Economic experts have expressed concerns about the recent devaluation of the Naira by the Central Bank of Nigeria (CBN), warning that it will make the 2020 budget unrealistic and unachievable.
According to them, abolishing the official exchange rate and leaving the fate of the Naira entirely to market forces has grave implications for a mono product economy, crude oil, as the principal source of foreign exchange.
The devaluation of the Naira from 360/$1 to N380.5/$1 at the official market is part of efforts by the CBN to unify the exchange rates in the Importers and Exporters (I&E) window, a move the experts say has both merits and demerits.
They noted that with oil revenue accounting for over 90 per cent of foreign exchange, the unification of exchange rates means that the dollar-denominated components of government spending will now be done at a higher exchange rate, thus putting pressure on the local currency as more naira will be needed to make government purchases.
Professor of Finance and Capital market, Uche Uwaleke, said the currency devaluation makes the 2020 budget unrealistic and unachievable since it was based on exchange rate of N360 per dollar and by extension the recently-approved Medium Term Expenditure Framework.
Besides, he said essential items that have enjoyed access to forex at the official subsidised rate, such as petroleum products’ imports, will have no choice than to use the single market for forex.
“The immediate implication is increased cost of importing petroleum products which will lead to a hike in the pump price of fuel especially now that the downstream sector is being deregulated,” Prof Uwaleke said.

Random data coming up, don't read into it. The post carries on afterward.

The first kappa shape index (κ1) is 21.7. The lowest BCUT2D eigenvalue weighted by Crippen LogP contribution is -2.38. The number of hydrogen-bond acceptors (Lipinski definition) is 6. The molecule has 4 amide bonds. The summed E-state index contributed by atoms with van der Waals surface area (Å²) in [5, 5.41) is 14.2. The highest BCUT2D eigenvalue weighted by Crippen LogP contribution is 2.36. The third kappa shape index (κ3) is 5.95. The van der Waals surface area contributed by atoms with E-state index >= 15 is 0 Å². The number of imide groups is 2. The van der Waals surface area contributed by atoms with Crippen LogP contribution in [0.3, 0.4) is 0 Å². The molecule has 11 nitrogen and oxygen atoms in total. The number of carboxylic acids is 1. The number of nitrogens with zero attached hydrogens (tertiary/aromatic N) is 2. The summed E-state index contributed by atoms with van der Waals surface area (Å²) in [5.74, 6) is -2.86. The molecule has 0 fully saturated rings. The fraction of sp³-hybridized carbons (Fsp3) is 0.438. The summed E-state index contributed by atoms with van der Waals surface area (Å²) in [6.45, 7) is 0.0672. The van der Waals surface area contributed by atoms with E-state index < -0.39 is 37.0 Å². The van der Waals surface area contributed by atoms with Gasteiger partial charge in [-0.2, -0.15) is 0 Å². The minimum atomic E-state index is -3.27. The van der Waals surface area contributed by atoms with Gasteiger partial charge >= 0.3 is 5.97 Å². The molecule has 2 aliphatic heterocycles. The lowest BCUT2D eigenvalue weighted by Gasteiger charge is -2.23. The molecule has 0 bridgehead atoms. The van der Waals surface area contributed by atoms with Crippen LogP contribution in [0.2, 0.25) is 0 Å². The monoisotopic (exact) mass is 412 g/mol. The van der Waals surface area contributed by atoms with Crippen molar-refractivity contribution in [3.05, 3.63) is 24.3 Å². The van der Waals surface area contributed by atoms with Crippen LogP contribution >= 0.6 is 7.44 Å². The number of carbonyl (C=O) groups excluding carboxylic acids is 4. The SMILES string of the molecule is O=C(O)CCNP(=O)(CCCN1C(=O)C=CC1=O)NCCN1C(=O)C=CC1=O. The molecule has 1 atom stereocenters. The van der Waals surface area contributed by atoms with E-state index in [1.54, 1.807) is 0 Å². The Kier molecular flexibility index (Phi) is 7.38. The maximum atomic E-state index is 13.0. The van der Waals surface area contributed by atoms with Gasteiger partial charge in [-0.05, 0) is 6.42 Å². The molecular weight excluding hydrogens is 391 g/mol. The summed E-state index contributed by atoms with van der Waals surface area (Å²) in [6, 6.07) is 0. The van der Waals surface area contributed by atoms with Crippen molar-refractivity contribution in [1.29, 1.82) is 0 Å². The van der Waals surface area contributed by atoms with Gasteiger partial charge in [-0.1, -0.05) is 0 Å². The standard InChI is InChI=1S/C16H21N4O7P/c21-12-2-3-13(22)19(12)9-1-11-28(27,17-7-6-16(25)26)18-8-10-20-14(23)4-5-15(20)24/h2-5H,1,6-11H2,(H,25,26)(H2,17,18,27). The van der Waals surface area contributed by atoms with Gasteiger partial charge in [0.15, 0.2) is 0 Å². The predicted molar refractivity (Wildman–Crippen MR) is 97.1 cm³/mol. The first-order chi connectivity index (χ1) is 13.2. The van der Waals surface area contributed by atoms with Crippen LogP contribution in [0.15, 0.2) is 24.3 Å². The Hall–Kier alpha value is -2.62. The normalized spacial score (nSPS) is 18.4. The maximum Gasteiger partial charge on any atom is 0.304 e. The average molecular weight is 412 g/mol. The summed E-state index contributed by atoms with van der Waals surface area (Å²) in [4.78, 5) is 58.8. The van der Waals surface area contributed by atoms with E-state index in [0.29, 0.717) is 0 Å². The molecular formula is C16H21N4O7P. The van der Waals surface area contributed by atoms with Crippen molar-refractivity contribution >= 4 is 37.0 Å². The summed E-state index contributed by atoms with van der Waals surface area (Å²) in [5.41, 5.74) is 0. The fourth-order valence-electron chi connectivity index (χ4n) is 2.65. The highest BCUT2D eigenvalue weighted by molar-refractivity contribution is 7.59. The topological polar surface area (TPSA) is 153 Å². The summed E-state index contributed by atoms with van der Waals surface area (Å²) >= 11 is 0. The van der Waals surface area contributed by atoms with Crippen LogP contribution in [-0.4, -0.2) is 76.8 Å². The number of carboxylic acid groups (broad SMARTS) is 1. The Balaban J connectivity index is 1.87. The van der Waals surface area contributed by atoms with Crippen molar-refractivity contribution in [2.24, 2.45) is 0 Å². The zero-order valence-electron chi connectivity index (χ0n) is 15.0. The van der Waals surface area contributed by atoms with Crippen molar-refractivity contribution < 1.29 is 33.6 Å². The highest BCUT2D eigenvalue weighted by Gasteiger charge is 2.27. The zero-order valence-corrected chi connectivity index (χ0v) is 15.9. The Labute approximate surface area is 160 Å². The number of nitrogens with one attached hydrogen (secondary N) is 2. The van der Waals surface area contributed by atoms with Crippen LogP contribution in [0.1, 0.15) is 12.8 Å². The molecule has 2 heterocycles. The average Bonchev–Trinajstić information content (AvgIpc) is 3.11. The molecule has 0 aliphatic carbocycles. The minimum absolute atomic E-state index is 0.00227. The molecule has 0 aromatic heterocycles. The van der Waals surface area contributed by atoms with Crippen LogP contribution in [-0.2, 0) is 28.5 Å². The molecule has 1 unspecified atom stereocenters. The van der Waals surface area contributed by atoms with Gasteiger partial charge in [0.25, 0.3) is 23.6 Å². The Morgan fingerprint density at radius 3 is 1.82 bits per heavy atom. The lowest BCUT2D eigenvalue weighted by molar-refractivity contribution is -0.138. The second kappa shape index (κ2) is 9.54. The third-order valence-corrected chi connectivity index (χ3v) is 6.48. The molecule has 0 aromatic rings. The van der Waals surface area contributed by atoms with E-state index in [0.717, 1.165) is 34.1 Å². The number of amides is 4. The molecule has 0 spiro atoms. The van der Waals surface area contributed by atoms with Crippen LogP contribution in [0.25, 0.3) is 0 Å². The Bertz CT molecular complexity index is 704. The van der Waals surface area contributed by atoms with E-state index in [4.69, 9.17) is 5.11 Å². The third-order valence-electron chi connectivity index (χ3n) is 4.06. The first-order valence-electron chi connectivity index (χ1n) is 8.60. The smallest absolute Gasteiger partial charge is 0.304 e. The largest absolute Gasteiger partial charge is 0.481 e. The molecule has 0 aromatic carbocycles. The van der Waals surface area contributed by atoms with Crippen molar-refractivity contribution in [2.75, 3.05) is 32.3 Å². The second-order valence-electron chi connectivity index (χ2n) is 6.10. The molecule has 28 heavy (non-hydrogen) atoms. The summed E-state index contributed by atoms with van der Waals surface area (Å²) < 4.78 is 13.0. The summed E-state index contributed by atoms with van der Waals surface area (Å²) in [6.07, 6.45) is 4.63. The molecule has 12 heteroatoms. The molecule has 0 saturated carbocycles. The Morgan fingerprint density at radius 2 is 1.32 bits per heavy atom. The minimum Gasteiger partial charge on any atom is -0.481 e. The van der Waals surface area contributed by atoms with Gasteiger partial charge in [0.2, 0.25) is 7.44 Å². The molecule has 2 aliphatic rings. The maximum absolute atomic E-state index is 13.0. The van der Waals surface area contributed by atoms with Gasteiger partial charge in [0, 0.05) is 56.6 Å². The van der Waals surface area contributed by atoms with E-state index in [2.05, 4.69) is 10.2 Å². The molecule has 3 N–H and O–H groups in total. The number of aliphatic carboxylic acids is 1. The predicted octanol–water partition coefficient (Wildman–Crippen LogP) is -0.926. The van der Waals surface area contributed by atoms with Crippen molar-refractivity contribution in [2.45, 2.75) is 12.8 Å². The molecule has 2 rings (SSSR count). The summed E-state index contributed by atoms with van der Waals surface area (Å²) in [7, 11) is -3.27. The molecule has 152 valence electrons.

In view of the import-dependent nature of the Nigerian economy, Prof Uwaleke said the upward adjustment of exchange rate “will feed into higher inflation rates at least in the short run necessitating tight monetary policy by the CBN and high interest rate environment.”
If the monetary policy is tightened, according to him, it would help rein in inflation expectations, further widen the income gap, depress aggregate demand and adversely affect credit delivery to the private sector.
Investment analyst, Stephen Kanabe who agreed with the position of Uwaleke, expressed fear that tightening may also result in deposit money banks re-pricing their assets and loans, thus raising the cost of borrowing and therefore heightening the already weak investment climate.
He however agreed that the devaluation will strengthen the stability in the foreign exchange market.
The Monetary Policy Committee of the Central Bank had restated its commitment to maintaining stability in prices, without which meaningful economic recovery cannot be achieved.
On his part, economic analyst, Seye Adetunmbi, noted that the action of the CBN became inevitable due to the reality of the pressure on the national reserve towards meeting the federal balance of trade obligations.
Adetunmbi said the fact that Nigeria allowed most of its factories and manufacturing centres to die off, induced by failed power sector, brought the country to its knees.
“Nigeria is no longer the net exporter of refined petroleum products as it used to be in the 1980s,” a situation he said now exacts pressure on the Naira.
However, the experts agreed that the devaluation also came with positive potentials for the economy.
On the upside, Uwaleke and Kanabe said it translates to increased naira inflows into the federation account, implying that the three tiers of government will have more money to distribute.